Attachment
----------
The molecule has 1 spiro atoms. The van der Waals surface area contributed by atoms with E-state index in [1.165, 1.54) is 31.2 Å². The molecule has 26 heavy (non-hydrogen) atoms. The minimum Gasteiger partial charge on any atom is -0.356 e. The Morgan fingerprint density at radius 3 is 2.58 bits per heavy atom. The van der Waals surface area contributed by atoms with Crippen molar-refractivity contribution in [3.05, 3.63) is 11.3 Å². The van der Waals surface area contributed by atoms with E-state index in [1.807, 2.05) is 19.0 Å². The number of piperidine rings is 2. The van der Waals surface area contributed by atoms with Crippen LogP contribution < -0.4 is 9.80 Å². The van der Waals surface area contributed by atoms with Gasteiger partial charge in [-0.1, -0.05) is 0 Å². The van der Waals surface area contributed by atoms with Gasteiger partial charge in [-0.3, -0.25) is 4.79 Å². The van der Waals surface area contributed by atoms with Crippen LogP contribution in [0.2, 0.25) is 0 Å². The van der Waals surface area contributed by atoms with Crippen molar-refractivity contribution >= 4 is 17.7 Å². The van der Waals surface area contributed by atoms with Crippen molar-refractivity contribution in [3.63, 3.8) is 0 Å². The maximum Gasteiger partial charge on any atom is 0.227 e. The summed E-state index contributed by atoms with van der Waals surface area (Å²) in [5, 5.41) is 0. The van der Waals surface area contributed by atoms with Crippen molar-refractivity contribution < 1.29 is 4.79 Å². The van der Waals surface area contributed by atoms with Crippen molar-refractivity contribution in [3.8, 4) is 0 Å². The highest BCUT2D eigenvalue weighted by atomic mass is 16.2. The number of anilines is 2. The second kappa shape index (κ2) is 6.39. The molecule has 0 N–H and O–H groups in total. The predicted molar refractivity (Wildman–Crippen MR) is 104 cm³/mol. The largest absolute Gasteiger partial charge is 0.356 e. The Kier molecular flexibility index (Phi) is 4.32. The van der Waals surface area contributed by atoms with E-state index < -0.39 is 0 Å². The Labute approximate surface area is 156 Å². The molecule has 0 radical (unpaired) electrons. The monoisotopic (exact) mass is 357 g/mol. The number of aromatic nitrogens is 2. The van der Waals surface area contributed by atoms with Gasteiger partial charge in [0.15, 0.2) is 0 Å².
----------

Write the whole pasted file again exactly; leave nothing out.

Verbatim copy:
The molecule has 1 spiro atoms. The van der Waals surface area contributed by atoms with E-state index in [1.165, 1.54) is 31.2 Å². The molecule has 26 heavy (non-hydrogen) atoms. The minimum Gasteiger partial charge on any atom is -0.356 e. The Morgan fingerprint density at radius 3 is 2.58 bits per heavy atom. The van der Waals surface area contributed by atoms with Crippen molar-refractivity contribution in [3.05, 3.63) is 11.3 Å². The van der Waals surface area contributed by atoms with E-state index in [1.807, 2.05) is 19.0 Å². The number of piperidine rings is 2. The van der Waals surface area contributed by atoms with Crippen LogP contribution < -0.4 is 9.80 Å². The van der Waals surface area contributed by atoms with Gasteiger partial charge in [-0.1, -0.05) is 0 Å². The van der Waals surface area contributed by atoms with Gasteiger partial charge in [-0.3, -0.25) is 4.79 Å². The van der Waals surface area contributed by atoms with Crippen LogP contribution in [0.2, 0.25) is 0 Å². The van der Waals surface area contributed by atoms with Crippen molar-refractivity contribution >= 4 is 17.7 Å². The van der Waals surface area contributed by atoms with Crippen molar-refractivity contribution in [3.63, 3.8) is 0 Å². The maximum Gasteiger partial charge on any atom is 0.227 e. The summed E-state index contributed by atoms with van der Waals surface area (Å²) in [5, 5.41) is 0. The van der Waals surface area contributed by atoms with Crippen molar-refractivity contribution < 1.29 is 4.79 Å². The van der Waals surface area contributed by atoms with Crippen molar-refractivity contribution in [3.8, 4) is 0 Å². The highest BCUT2D eigenvalue weighted by atomic mass is 16.2. The number of anilines is 2. The second kappa shape index (κ2) is 6.39. The molecule has 0 N–H and O–H groups in total. The predicted molar refractivity (Wildman–Crippen MR) is 104 cm³/mol. The largest absolute Gasteiger partial charge is 0.356 e. The Kier molecular flexibility index (Phi) is 4.32. The van der Waals surface area contributed by atoms with E-state index < -0.39 is 0 Å². The Labute approximate surface area is 156 Å². The molecule has 0 radical (unpaired) electrons. The monoisotopic (exact) mass is 357 g/mol. The number of aromatic nitrogens is 2. The van der Waals surface area contributed by atoms with Gasteiger partial charge in [0.15, 0.2) is 0 Å².